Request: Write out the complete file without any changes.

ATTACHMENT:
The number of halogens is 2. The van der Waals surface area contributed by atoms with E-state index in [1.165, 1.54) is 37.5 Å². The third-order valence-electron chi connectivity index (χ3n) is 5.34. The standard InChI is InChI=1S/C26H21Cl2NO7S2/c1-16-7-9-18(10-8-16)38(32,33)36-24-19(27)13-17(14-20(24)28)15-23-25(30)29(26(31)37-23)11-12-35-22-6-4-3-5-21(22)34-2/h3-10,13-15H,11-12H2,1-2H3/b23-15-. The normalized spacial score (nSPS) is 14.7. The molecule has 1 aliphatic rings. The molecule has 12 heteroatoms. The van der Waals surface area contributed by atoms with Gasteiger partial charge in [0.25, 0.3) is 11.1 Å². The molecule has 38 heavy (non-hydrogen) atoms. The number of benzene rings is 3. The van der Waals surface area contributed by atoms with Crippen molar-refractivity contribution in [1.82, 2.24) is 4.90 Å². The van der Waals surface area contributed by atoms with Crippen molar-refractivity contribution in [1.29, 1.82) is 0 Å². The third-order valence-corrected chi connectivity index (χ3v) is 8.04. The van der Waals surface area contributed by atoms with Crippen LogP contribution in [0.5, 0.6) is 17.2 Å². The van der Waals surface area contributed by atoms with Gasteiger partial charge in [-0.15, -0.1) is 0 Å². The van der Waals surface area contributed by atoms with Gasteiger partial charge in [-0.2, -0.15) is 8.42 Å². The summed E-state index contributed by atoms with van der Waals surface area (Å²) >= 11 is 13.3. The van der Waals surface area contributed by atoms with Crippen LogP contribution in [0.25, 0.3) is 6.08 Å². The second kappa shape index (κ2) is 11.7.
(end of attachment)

The number of halogens is 2. The van der Waals surface area contributed by atoms with E-state index in [1.165, 1.54) is 37.5 Å². The third-order valence-electron chi connectivity index (χ3n) is 5.34. The standard InChI is InChI=1S/C26H21Cl2NO7S2/c1-16-7-9-18(10-8-16)38(32,33)36-24-19(27)13-17(14-20(24)28)15-23-25(30)29(26(31)37-23)11-12-35-22-6-4-3-5-21(22)34-2/h3-10,13-15H,11-12H2,1-2H3/b23-15-. The normalized spacial score (nSPS) is 14.7. The molecule has 1 aliphatic rings. The molecule has 12 heteroatoms. The van der Waals surface area contributed by atoms with Gasteiger partial charge in [0.25, 0.3) is 11.1 Å². The molecule has 38 heavy (non-hydrogen) atoms. The number of benzene rings is 3. The van der Waals surface area contributed by atoms with Crippen molar-refractivity contribution in [1.82, 2.24) is 4.90 Å². The van der Waals surface area contributed by atoms with Crippen molar-refractivity contribution in [1.29, 1.82) is 0 Å². The third-order valence-corrected chi connectivity index (χ3v) is 8.04. The van der Waals surface area contributed by atoms with Crippen LogP contribution in [0.5, 0.6) is 17.2 Å². The van der Waals surface area contributed by atoms with Gasteiger partial charge in [-0.15, -0.1) is 0 Å². The van der Waals surface area contributed by atoms with Gasteiger partial charge in [-0.2, -0.15) is 8.42 Å². The summed E-state index contributed by atoms with van der Waals surface area (Å²) >= 11 is 13.3. The van der Waals surface area contributed by atoms with Crippen LogP contribution in [0.25, 0.3) is 6.08 Å². The second kappa shape index (κ2) is 11.7.